PJ staff report
In their efforts to promote progress on some of society’s most pressing problems, social entrepreneurs increasingly are applying strategies from arenas outside the nonprofit sector, a new survey says.
Almost half the social entrepreneurs surveyed by Echoing Green in 2010 previously worked in the for-profit arena, a jump of 13 percent from 2008, while 15 percent fewer have worked in the nonprofit or government sectors.
And more than a third structured their social-venture organizations as hybrids, containing characteristics of both for-profit and nonprofit organizations, up almost 20 percent from 2007.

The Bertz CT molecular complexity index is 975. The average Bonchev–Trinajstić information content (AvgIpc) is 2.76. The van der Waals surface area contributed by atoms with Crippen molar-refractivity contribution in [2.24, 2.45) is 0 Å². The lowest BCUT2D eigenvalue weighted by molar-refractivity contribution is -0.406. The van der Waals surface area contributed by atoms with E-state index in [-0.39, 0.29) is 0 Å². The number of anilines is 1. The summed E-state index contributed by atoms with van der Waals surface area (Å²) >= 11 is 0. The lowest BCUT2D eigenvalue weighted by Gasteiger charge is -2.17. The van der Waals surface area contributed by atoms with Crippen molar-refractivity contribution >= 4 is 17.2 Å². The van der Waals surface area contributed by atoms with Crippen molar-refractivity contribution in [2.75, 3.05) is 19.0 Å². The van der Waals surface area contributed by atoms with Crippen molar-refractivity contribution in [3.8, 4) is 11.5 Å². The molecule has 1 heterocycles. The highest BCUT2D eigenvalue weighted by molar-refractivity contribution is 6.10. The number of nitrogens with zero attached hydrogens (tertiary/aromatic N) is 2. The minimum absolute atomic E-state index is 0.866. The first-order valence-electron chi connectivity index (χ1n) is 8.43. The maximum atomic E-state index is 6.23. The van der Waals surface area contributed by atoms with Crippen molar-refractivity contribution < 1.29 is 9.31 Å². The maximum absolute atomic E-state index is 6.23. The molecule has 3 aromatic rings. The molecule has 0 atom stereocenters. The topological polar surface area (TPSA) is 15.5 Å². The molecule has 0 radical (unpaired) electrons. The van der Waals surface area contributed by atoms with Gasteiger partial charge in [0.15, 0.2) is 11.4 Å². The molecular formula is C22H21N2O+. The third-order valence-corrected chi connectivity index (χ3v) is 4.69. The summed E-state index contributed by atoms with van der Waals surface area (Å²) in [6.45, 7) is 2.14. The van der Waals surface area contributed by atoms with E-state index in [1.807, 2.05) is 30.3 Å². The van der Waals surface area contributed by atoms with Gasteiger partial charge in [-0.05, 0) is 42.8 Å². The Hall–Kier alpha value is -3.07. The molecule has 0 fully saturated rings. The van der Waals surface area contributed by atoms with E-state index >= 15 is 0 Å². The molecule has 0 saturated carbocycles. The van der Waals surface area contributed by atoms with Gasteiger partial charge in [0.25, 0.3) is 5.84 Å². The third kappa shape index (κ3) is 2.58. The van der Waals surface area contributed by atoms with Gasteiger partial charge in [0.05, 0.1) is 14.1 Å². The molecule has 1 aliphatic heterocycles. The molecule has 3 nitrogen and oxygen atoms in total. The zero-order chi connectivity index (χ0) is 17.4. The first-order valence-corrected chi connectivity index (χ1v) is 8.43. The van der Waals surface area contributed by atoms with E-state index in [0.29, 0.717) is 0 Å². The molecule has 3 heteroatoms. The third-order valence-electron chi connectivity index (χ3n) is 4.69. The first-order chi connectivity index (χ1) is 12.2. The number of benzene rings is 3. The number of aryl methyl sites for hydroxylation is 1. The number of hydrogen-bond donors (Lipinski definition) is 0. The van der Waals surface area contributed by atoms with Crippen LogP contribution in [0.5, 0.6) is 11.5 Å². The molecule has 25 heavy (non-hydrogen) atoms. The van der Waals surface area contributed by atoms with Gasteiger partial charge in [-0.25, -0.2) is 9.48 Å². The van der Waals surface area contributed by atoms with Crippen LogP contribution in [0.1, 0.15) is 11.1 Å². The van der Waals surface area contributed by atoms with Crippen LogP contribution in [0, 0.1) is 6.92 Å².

Over the same time period, the number of social ventures set up as nonprofits declined by almost 20 percent.
Social entrepreneurs tend to be fairly young, with more seven in 10 of those surveyed stating their age as 35 or younger in 2009.
They also became interested in social change early in their lives, with almost two-thirds first studying their chosen social-change issue during college.
And more than a third are “serial entrepreneurs,” having founded at least one other organization, of which more than seven in 10 remain in existence.
The survey pool is made up of the almost 300 social entrepreneurs who were selected as semi-finalists for Echoing Green’s social entrepreneurship fellowship.
Echoing Green is an organization that invests in and promotes the work of social entrepreneurs around the world. To date, it has provided more than $28 million in seed funding to social entrepreneurs.